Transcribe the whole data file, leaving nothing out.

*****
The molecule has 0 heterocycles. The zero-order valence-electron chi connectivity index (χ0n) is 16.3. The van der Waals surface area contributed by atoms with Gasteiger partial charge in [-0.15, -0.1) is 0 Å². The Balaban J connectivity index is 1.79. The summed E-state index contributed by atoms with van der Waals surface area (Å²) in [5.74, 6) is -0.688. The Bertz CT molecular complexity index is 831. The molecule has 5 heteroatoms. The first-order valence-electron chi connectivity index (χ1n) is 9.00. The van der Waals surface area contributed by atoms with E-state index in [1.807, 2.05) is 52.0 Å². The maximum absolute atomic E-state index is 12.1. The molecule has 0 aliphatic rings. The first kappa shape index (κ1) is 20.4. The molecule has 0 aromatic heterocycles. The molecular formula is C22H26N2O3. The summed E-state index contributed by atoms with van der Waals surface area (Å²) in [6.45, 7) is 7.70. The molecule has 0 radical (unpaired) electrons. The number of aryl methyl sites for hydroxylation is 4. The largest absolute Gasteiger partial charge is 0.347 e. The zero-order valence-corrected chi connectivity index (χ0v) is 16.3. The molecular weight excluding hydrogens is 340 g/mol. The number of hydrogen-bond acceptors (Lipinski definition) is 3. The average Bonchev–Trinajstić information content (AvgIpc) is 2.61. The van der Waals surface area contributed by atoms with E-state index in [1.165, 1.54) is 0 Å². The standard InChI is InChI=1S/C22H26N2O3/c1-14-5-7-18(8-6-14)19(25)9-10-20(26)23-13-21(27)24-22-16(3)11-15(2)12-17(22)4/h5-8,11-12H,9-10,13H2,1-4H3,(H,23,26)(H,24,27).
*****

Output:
The molecule has 0 heterocycles. The zero-order valence-electron chi connectivity index (χ0n) is 16.3. The van der Waals surface area contributed by atoms with Gasteiger partial charge in [-0.15, -0.1) is 0 Å². The Balaban J connectivity index is 1.79. The summed E-state index contributed by atoms with van der Waals surface area (Å²) in [5.74, 6) is -0.688. The Bertz CT molecular complexity index is 831. The molecule has 5 heteroatoms. The first-order valence-electron chi connectivity index (χ1n) is 9.00. The van der Waals surface area contributed by atoms with E-state index in [1.807, 2.05) is 52.0 Å². The maximum absolute atomic E-state index is 12.1. The molecule has 0 aliphatic rings. The first kappa shape index (κ1) is 20.4. The molecule has 0 aromatic heterocycles. The molecular formula is C22H26N2O3. The summed E-state index contributed by atoms with van der Waals surface area (Å²) in [6.45, 7) is 7.70. The molecule has 0 radical (unpaired) electrons. The number of aryl methyl sites for hydroxylation is 4. The largest absolute Gasteiger partial charge is 0.347 e. The zero-order valence-corrected chi connectivity index (χ0v) is 16.3. The molecular weight excluding hydrogens is 340 g/mol. The number of hydrogen-bond acceptors (Lipinski definition) is 3. The average Bonchev–Trinajstić information content (AvgIpc) is 2.61. The van der Waals surface area contributed by atoms with E-state index in [1.165, 1.54) is 0 Å². The standard InChI is InChI=1S/C22H26N2O3/c1-14-5-7-18(8-6-14)19(25)9-10-20(26)23-13-21(27)24-22-16(3)11-15(2)12-17(22)4/h5-8,11-12H,9-10,13H2,1-4H3,(H,23,26)(H,24,27).